1121- Jean Shin

Inferring gene-environment interaction from case-parent trio data: Evaluation of and adjustment for spurious GxE and development of a data-smoothing method to uncover true GxE

 

Most complex diseases are influenced jointly by genes (G) and environmental or non-genetic attributes (E). Gene-environment interaction (GxE) is measured by statistical interaction between G and E, which occurs when genotype relative risks (GRRs) vary with E. In this thesis, we explore the sources of spurious GxE and propose a data-smoothing approach to GxE for case-parent trio data.

In the first project, we address the problem of making inference about GxE based on transmission rates. Since GRRs that vary with E lead to transmission rates that do too, transmission rates have been used to make inference about GxE. However transmission-based tests of GxE are found to be invalid in general under population stratification. To better understand the bias, we derive theoretical transmission rates and, comparing them to GRRs in a range of settings and through simulation, we investigate the practical implication of the bias.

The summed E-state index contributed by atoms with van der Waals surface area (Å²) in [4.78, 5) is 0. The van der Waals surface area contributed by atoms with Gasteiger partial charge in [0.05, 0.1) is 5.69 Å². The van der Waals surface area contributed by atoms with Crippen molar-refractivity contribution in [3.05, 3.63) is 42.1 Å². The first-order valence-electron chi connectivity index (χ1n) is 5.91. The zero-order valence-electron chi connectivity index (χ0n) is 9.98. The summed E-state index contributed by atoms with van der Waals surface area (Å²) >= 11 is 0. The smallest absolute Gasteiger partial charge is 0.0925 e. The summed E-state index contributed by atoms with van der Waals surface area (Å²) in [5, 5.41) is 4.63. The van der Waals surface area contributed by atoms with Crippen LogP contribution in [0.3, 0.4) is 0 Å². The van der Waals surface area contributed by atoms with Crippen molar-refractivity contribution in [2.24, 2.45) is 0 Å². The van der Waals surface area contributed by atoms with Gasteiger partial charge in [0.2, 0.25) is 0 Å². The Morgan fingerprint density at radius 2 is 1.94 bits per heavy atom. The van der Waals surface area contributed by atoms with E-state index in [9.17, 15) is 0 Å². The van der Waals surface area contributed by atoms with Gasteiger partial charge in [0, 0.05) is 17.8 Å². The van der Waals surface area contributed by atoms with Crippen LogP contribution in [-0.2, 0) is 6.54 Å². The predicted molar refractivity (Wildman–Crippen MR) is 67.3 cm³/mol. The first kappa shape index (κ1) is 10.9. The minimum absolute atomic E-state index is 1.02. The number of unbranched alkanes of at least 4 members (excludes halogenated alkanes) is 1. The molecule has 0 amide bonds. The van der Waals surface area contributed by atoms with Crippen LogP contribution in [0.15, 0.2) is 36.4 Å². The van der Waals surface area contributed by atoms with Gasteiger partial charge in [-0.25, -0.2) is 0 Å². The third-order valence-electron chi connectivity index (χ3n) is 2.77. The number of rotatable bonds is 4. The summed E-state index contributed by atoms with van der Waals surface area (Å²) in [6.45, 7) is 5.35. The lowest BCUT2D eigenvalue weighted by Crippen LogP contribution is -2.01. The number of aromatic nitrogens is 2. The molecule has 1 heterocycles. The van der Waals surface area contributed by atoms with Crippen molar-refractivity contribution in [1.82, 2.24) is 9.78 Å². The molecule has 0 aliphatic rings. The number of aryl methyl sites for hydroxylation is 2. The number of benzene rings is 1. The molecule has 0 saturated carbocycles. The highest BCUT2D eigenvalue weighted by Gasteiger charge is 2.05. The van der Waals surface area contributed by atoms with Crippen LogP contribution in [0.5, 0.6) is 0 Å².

Although a number of parametric and non-parametric approaches to GxE in case-parent trio data are robust against population stratification, they assume or require specifying a parametric model for GxE. Consequently, model mis-specification can lead to a loss of statistical power. In the second project, we develop a data-smoothing method to explore GxE that does not require model specification for the interaction component. The data-driven method produces graphical displays of GxE that suggest their forms, using a generalized additive modelling framework. For testing significance of GxE, we take a permutation approach to account for the additional uncertainty introduced by the smoothing process.

For many approaches to inference of GxE with case-parent trio data, including our own, a key assumption is that the test marker is causal; however, in reality, it may not be causal but linked to a causal gene. In this case, the approaches can give a false impression of GxE due to a form of population stratification that has not been appreciated well. In the final project, we investigate, through simulation, the source of the spurious GxE and propose an adjustment that uses additional unlinked markers on the affected offspring.